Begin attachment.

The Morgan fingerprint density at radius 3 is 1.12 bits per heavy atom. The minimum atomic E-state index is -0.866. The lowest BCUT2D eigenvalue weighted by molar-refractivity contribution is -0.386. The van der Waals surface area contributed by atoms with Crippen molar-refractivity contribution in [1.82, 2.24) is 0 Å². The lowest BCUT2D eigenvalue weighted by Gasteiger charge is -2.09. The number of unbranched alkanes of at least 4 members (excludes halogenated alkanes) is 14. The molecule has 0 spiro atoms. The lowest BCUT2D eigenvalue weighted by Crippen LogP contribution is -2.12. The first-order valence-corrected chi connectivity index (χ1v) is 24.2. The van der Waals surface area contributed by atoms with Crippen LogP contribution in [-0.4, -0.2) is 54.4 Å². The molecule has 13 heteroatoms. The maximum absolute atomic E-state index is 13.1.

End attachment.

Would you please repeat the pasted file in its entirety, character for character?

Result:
The Morgan fingerprint density at radius 3 is 1.12 bits per heavy atom. The minimum atomic E-state index is -0.866. The lowest BCUT2D eigenvalue weighted by molar-refractivity contribution is -0.386. The van der Waals surface area contributed by atoms with Crippen molar-refractivity contribution in [1.82, 2.24) is 0 Å². The lowest BCUT2D eigenvalue weighted by Gasteiger charge is -2.09. The number of unbranched alkanes of at least 4 members (excludes halogenated alkanes) is 14. The molecule has 0 spiro atoms. The lowest BCUT2D eigenvalue weighted by Crippen LogP contribution is -2.12. The first-order valence-corrected chi connectivity index (χ1v) is 24.2. The van der Waals surface area contributed by atoms with Crippen LogP contribution in [-0.4, -0.2) is 54.4 Å². The molecule has 13 heteroatoms. The maximum absolute atomic E-state index is 13.1.